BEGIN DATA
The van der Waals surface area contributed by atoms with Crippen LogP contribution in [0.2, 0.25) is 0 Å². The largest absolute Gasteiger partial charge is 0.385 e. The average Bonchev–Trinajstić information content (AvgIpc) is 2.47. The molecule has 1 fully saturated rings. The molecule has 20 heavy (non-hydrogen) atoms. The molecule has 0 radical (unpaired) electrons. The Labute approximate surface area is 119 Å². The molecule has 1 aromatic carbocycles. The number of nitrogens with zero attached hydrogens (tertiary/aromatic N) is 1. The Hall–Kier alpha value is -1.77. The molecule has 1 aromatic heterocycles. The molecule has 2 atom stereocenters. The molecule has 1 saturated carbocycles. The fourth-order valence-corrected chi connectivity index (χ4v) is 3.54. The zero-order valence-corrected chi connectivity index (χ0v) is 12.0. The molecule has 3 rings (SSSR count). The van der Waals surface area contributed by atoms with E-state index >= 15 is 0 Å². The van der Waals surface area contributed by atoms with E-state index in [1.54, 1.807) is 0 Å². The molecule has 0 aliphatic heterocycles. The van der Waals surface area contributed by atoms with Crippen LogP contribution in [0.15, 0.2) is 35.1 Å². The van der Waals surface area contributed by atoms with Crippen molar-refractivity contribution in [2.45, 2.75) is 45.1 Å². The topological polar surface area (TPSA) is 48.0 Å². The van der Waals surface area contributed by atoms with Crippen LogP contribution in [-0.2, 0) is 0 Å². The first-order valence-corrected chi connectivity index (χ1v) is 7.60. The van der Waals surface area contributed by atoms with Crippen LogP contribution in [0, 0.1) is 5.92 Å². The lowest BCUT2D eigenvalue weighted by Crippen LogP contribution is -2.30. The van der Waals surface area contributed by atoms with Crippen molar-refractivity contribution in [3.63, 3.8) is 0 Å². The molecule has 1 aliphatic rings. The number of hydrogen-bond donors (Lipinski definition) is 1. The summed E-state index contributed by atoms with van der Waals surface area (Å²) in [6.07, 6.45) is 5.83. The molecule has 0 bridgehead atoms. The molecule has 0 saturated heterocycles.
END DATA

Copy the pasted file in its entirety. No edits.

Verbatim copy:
The van der Waals surface area contributed by atoms with Crippen LogP contribution in [0.2, 0.25) is 0 Å². The largest absolute Gasteiger partial charge is 0.385 e. The average Bonchev–Trinajstić information content (AvgIpc) is 2.47. The molecule has 1 fully saturated rings. The molecule has 20 heavy (non-hydrogen) atoms. The molecule has 0 radical (unpaired) electrons. The Labute approximate surface area is 119 Å². The molecule has 1 aromatic carbocycles. The number of nitrogens with zero attached hydrogens (tertiary/aromatic N) is 1. The Hall–Kier alpha value is -1.77. The molecule has 1 aromatic heterocycles. The molecule has 2 atom stereocenters. The molecule has 1 saturated carbocycles. The fourth-order valence-corrected chi connectivity index (χ4v) is 3.54. The zero-order valence-corrected chi connectivity index (χ0v) is 12.0. The molecule has 3 rings (SSSR count). The van der Waals surface area contributed by atoms with E-state index >= 15 is 0 Å². The van der Waals surface area contributed by atoms with E-state index in [1.54, 1.807) is 0 Å². The molecule has 0 aliphatic heterocycles. The van der Waals surface area contributed by atoms with Crippen LogP contribution in [0.15, 0.2) is 35.1 Å². The van der Waals surface area contributed by atoms with Crippen molar-refractivity contribution in [2.45, 2.75) is 45.1 Å². The topological polar surface area (TPSA) is 48.0 Å². The van der Waals surface area contributed by atoms with Crippen LogP contribution in [-0.2, 0) is 0 Å². The first-order valence-corrected chi connectivity index (χ1v) is 7.60. The van der Waals surface area contributed by atoms with Crippen LogP contribution in [0, 0.1) is 5.92 Å². The lowest BCUT2D eigenvalue weighted by Crippen LogP contribution is -2.30. The van der Waals surface area contributed by atoms with Crippen molar-refractivity contribution in [3.63, 3.8) is 0 Å². The molecule has 1 aliphatic rings. The number of hydrogen-bond donors (Lipinski definition) is 1. The summed E-state index contributed by atoms with van der Waals surface area (Å²) in [6.07, 6.45) is 5.83. The molecule has 0 bridgehead atoms. The molecule has 0 saturated heterocycles.